Notably, the surge of interest in AI among the public and thus intensified pressure has only taken root with the boom of generative AI - artificial intelligence that creates different types of media - spanning a mere year. This article explores the current global landscape of AI governance, focusing on the transatlantic partnership, the Trade and Technology Council (TTC) and the G7(+) Hiroshima Process.
The United States
On October 30, the Biden-Harris Administration issued the Executive Order on Safe, Secure, and Trustworthy Artificial Intelligence. The order instructs federal agencies overseeing various sectors to establish standards and regulations for AI use. The Executive Order includes guidance on responsible AI deployment in areas like healthcare and criminal justice, with a focus on protecting civil rights. The directive also outlines guidelines for AI developers and introduces new reporting and testing requirements for companies handling large AI models. Emphasis is placed on encouraging the responsible creation and use of safer AI systems. This follows the voluntary safety commitments from leading AI companies in the U.S. (July 2023), National Institute of Standards and Technology’s AI Risk Management Framework (January 2023), and the White House Office of Science and Technology Policy’s non-binding guidelines with the Blueprint for an AI bill of rights (October 2022).
The European Union
AI-Policy within the EU is fully centered on the AI-Act, the first comprehensive and far-reaching law on AI. The AI Act is a broad legislative initiative aimed at regulating Artificial Intelligence through a risk-based approach. At the heart of the AI Act lies a risk-based classification system designed to assess the potential risk an AI technology may pose to an individual's health, safety, or fundamental rights. This framework comprises four risk categories: unacceptable, high, limited, and minimal. The obligations differ between the four categories, from little to no rules up to complete prohibition.
The EU’s legislative decision-making around the AI Act was started in April 2021. Currently, the bill is in the final phase of the legislative process, as key EU institutions convene in trilogues to finalize the law's key provisions. The major challenge within the intra-institutional negotiations is the regulation of foundation models, i.e., large pre-trained artificial intelligence models that serve as the basis for various natural language processing and machine learning tasks. In the regulation of foundational models, the Spanish Council presidency supports a tiered approach with prescriptive regulation, whereas a French-German-Italian coalition advocates for mandatory self-regulation through a code of conduct without an initial sanction regime. On Sunday, November 19, the Commission attempted to revive the tiered approach with a new compromise proposal. With just a few months remaining until the EU Parliament elections in 2024, reaching a compromise becomes critical, and the next trilogue date on December 6, 2023 is a pivotal deadline.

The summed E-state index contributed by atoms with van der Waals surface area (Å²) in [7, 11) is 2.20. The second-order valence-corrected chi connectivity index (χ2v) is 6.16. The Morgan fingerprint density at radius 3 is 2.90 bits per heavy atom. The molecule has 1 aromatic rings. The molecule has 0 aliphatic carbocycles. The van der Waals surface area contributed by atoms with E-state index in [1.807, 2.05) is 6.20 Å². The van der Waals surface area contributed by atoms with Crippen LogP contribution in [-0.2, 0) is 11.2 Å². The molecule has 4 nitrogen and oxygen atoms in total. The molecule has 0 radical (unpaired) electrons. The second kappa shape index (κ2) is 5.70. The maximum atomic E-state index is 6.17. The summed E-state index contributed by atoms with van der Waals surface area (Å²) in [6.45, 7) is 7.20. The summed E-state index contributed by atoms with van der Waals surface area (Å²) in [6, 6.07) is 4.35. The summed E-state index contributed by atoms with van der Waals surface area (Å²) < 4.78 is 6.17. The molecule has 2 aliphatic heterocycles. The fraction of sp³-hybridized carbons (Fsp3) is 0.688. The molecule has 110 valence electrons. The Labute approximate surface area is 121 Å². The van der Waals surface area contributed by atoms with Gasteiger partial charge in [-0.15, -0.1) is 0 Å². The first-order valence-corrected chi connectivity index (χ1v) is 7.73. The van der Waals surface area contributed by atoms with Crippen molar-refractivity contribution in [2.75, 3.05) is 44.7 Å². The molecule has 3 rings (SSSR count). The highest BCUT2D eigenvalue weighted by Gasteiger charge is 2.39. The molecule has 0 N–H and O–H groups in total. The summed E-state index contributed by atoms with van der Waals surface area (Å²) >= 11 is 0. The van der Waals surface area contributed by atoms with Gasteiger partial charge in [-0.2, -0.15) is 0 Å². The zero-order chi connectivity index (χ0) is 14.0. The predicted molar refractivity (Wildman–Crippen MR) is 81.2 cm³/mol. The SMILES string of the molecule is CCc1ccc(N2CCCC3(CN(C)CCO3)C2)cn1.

Trade and Technology Council
Within the Trade and Technology Council (TTC), which was established in 2021, the EU and the U.S. jointly work on AI related initiatives. In May 2023 they announced to work on a voluntary code of conduct. Its objective – once finalized - is to harmonize standards across jurisdictions by creating non-binding international guidelines for companies developing AI systems, pre-empting legislation in individual countries. This follows the joint Roadmap on Evaluation and Measurement Tools for Trustworthy AI and Risk Management from December 2022. Such roadmap will contribute to establishing a shared repository of metrics for evaluating the trustworthiness of AI and methods for managing associated risks. Furthermore the TTC aimed to advance shared terminologies and taxonomies by defining 65 AI key words.
G7 Hiroshima Process
The Hiroshima Process International Code of Conduct for Advanced AI Systems, agreed upon by seven industrial countries on October 30. 2023, aims to ensure the safe and trustworthy deployment of advanced AI systems globally. Intended for various organizations, including those in academia, civil society, the private sector, and the public sector, these eleven principles build upon the OECD AI Principles. The document provides a framework for AI to maximize benefits and address associated risks and challenges. The code encourages companies to adopt suitable measures for recognizing, assessing, and mitigating risks throughout the AI lifecycle. It also emphasizes addressing incidents and patterns of misuse that may arise after AI products have been introduced to the market.
AmCham Germany's Position
Collaborative efforts within the transatlantic partnership are essential to establish a widely accepted framework for international AI regulation. A primary objective should be to eliminate obstacles for companies operating across borders by avoiding discrepancies in rules and technical standards and preventing excessive regulation. Given the significant global interest in the advancements and applications of AI, there exists a tangible opportunity for international cooperation, driven by the widespread preference for open technical systems and markets.
AmCham Germany strongly advocates for alignment between the U.S. and the EU. Despite variations in the domestic approaches to AI within the U.S. and the EU, both prioritize a risk-based strategy with a clear emphasis on security. It is crucial to align the overall priorities on the international stage to foster a cohesive and effective global approach to global AI regulation.